The Reception, uses and Interpretation of Scripture
Uses of Scripture
Each faith tradition uses scripture in similar ways:
The Interpretation of Scripture
If scripture is to be used for instruction and education, it must be interpreted. There are a number of reasons that scripture must be interpreted:
Two examples will illustrate the complexity of interpreting scripture.
|Buddhist Interpretation of Scripture
As noted throughout this chapter there are actually numerous canons of Buddhist scripture. Moreover, each collection is a compilation of a diverse literary types. Consequently, Buddhists generally came to agree on an interpretive guide known as the Sutra on the Four Reliances. This guide creates a hierarchical, ascending approach to interpretation of scripture.
Christian Interpretation of Scripture
1. Through the middle ages Fourfold Method of Biblical Interpretation was widely accepted. According to this method each text has four layers of meaning:
2. During the Reformation, the ideal of sola scriptura (scripture alone) was advanced by Martin Luther. This approach largely rejected the fourfold method. According to Luther and the reformers one must approach the text with three guiding principles:
3. Biblical Criticism: Largely as a result of Luther's emphasis on the importance of scripture, scholars in the 19th and 20th centuries sought to uncover the meaning of Biblical text through a variety of "criticisms" or analyses. Texts would be analyzed by their form, the nature of the text itself, the source of the text, the process of editing and compilation, etc.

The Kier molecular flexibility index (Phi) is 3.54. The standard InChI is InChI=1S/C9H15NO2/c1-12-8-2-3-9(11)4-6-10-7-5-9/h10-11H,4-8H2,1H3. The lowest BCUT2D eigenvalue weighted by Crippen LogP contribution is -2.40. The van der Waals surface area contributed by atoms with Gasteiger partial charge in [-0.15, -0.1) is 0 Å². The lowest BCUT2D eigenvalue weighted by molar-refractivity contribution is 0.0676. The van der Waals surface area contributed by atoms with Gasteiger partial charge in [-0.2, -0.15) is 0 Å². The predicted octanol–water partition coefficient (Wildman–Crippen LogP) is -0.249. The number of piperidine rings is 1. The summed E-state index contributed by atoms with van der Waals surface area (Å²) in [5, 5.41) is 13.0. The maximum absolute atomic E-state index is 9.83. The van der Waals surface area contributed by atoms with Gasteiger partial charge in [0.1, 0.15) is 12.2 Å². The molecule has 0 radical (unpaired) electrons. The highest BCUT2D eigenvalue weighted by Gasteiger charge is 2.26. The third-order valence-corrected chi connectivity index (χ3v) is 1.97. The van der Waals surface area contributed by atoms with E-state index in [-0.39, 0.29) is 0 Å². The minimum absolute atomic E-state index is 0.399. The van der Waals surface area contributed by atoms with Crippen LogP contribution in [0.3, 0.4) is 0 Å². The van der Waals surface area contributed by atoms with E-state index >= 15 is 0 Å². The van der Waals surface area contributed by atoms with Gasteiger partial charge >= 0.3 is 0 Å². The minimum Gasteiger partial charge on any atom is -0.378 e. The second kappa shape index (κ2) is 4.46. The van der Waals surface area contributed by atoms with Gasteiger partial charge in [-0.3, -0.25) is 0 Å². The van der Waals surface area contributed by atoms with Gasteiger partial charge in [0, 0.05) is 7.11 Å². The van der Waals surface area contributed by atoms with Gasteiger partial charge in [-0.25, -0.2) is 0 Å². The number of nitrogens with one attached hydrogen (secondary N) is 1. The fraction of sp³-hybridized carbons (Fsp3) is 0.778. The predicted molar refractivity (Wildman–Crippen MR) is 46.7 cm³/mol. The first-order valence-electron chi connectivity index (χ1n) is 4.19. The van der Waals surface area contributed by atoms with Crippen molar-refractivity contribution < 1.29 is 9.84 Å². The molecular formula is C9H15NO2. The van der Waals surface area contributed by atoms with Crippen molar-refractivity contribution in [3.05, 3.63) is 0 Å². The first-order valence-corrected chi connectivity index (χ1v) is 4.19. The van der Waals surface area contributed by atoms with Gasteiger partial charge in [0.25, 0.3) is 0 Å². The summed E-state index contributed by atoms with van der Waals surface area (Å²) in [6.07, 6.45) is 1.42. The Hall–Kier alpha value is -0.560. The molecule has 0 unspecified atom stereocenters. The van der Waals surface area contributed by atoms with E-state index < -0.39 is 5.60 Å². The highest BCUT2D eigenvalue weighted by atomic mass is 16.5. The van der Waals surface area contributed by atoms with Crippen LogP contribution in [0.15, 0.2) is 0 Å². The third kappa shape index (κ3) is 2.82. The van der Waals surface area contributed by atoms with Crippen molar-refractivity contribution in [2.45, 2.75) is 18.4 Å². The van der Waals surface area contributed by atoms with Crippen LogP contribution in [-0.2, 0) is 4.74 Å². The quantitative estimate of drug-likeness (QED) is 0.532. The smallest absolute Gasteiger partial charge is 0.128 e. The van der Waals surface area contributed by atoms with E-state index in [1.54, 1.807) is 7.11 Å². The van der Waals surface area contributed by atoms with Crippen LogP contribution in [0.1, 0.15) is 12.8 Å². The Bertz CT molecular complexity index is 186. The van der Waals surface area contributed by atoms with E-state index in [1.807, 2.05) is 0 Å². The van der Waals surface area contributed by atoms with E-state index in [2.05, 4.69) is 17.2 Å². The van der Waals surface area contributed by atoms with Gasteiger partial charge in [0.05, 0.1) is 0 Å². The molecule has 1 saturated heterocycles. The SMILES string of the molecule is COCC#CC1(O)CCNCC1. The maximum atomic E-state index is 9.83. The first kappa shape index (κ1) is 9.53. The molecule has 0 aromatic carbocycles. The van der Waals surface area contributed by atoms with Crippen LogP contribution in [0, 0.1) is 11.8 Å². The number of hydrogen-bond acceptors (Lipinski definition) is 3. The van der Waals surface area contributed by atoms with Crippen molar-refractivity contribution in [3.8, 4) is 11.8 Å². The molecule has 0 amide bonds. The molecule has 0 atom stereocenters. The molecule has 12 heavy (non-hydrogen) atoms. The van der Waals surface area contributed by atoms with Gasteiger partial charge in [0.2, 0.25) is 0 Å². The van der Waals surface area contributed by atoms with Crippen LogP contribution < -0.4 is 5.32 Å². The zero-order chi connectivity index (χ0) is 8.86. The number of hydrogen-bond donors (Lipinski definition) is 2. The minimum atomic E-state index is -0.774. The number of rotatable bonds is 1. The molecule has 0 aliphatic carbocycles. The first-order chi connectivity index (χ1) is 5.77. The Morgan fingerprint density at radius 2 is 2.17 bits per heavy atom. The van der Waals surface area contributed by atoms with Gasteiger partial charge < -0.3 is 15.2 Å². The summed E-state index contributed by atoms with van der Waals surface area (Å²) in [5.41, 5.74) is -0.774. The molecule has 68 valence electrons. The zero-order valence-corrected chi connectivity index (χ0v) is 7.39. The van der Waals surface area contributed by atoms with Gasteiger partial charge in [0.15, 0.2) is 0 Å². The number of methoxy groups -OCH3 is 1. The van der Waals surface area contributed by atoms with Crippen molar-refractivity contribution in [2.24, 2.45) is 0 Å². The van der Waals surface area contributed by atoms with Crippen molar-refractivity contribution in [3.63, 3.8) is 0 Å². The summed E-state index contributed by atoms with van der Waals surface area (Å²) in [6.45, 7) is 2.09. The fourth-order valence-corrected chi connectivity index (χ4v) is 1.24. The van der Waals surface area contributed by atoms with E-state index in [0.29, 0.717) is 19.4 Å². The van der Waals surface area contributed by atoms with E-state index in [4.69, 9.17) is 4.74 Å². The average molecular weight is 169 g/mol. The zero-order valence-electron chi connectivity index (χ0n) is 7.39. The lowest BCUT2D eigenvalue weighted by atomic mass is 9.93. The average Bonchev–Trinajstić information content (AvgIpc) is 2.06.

4. Reacting against Biblical criticism and science, fundamentalists held to a theory of verbal inspiration and inerrancy. In other words, the Bible is literally true and accurate and without error of any kind because the Spirit "dictated" each word to the original writers. In contrast to Luther who believed the scriptures contained the word of God, fundamentalists assert that the scripture are the word of God.
5. Today a variety of interpretive approaches, including those listed above, are used by various groups within Christianity. Livingston notes a growing recognition of how one's culture and presupposition influence how one reads scripture (reader-response criticism).